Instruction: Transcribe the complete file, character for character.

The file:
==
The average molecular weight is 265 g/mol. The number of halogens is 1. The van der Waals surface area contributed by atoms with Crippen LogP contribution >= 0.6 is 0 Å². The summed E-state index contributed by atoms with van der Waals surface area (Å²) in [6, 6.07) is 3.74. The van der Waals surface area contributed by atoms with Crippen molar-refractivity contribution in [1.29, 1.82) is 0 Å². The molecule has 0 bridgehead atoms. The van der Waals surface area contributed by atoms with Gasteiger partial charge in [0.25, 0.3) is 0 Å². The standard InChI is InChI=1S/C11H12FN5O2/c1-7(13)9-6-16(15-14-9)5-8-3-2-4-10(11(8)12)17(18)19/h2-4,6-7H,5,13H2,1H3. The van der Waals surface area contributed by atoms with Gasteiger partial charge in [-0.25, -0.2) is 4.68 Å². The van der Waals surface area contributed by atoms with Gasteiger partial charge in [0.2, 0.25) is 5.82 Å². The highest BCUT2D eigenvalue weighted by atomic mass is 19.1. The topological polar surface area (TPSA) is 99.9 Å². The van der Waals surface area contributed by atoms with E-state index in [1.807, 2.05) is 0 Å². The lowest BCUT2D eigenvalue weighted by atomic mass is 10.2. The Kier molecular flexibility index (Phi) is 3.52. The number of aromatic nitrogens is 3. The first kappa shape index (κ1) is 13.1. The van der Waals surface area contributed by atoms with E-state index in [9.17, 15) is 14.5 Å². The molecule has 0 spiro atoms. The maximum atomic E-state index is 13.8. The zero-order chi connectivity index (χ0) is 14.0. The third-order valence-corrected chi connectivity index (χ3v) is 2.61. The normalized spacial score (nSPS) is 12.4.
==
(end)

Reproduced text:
The average molecular weight is 265 g/mol. The number of halogens is 1. The van der Waals surface area contributed by atoms with Crippen LogP contribution >= 0.6 is 0 Å². The summed E-state index contributed by atoms with van der Waals surface area (Å²) in [6, 6.07) is 3.74. The van der Waals surface area contributed by atoms with Crippen molar-refractivity contribution in [1.29, 1.82) is 0 Å². The molecule has 0 bridgehead atoms. The van der Waals surface area contributed by atoms with Gasteiger partial charge in [0.25, 0.3) is 0 Å². The standard InChI is InChI=1S/C11H12FN5O2/c1-7(13)9-6-16(15-14-9)5-8-3-2-4-10(11(8)12)17(18)19/h2-4,6-7H,5,13H2,1H3. The van der Waals surface area contributed by atoms with Gasteiger partial charge in [-0.25, -0.2) is 4.68 Å². The van der Waals surface area contributed by atoms with Gasteiger partial charge in [0.2, 0.25) is 5.82 Å². The highest BCUT2D eigenvalue weighted by atomic mass is 19.1. The topological polar surface area (TPSA) is 99.9 Å². The van der Waals surface area contributed by atoms with E-state index in [1.807, 2.05) is 0 Å². The lowest BCUT2D eigenvalue weighted by atomic mass is 10.2. The Kier molecular flexibility index (Phi) is 3.52. The number of aromatic nitrogens is 3. The first kappa shape index (κ1) is 13.1. The van der Waals surface area contributed by atoms with E-state index in [9.17, 15) is 14.5 Å². The molecule has 0 spiro atoms. The maximum atomic E-state index is 13.8. The zero-order chi connectivity index (χ0) is 14.0. The third-order valence-corrected chi connectivity index (χ3v) is 2.61. The normalized spacial score (nSPS) is 12.4.